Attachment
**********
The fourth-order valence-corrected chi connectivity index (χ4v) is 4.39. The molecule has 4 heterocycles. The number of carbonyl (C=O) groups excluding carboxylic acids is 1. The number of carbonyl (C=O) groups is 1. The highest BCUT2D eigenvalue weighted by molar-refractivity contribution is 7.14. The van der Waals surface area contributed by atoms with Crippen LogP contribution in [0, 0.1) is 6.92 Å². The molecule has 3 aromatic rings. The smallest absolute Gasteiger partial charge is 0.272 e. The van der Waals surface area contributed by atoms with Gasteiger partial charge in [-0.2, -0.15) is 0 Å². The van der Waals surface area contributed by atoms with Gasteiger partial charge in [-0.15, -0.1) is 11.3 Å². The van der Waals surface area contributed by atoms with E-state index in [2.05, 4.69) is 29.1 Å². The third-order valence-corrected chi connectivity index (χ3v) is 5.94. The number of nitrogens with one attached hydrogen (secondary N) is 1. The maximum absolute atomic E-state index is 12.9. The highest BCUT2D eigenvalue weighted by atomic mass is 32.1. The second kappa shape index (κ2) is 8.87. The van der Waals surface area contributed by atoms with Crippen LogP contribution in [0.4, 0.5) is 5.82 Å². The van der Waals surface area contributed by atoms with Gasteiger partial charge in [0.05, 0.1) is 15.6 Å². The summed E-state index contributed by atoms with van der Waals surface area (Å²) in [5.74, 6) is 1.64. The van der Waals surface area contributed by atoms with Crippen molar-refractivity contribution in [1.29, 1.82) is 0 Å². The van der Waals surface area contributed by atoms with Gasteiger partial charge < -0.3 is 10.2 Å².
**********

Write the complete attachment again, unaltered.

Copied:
The fourth-order valence-corrected chi connectivity index (χ4v) is 4.39. The molecule has 4 heterocycles. The number of carbonyl (C=O) groups excluding carboxylic acids is 1. The number of carbonyl (C=O) groups is 1. The highest BCUT2D eigenvalue weighted by molar-refractivity contribution is 7.14. The van der Waals surface area contributed by atoms with Crippen LogP contribution in [0, 0.1) is 6.92 Å². The molecule has 3 aromatic rings. The smallest absolute Gasteiger partial charge is 0.272 e. The van der Waals surface area contributed by atoms with Gasteiger partial charge in [-0.2, -0.15) is 0 Å². The van der Waals surface area contributed by atoms with Gasteiger partial charge in [-0.15, -0.1) is 11.3 Å². The van der Waals surface area contributed by atoms with E-state index in [2.05, 4.69) is 29.1 Å². The third-order valence-corrected chi connectivity index (χ3v) is 5.94. The number of nitrogens with one attached hydrogen (secondary N) is 1. The maximum absolute atomic E-state index is 12.9. The highest BCUT2D eigenvalue weighted by atomic mass is 32.1. The second kappa shape index (κ2) is 8.87. The van der Waals surface area contributed by atoms with Crippen LogP contribution in [0.4, 0.5) is 5.82 Å². The van der Waals surface area contributed by atoms with Gasteiger partial charge in [0.05, 0.1) is 15.6 Å². The summed E-state index contributed by atoms with van der Waals surface area (Å²) in [5.74, 6) is 1.64. The van der Waals surface area contributed by atoms with Crippen molar-refractivity contribution in [1.29, 1.82) is 0 Å². The van der Waals surface area contributed by atoms with Gasteiger partial charge < -0.3 is 10.2 Å².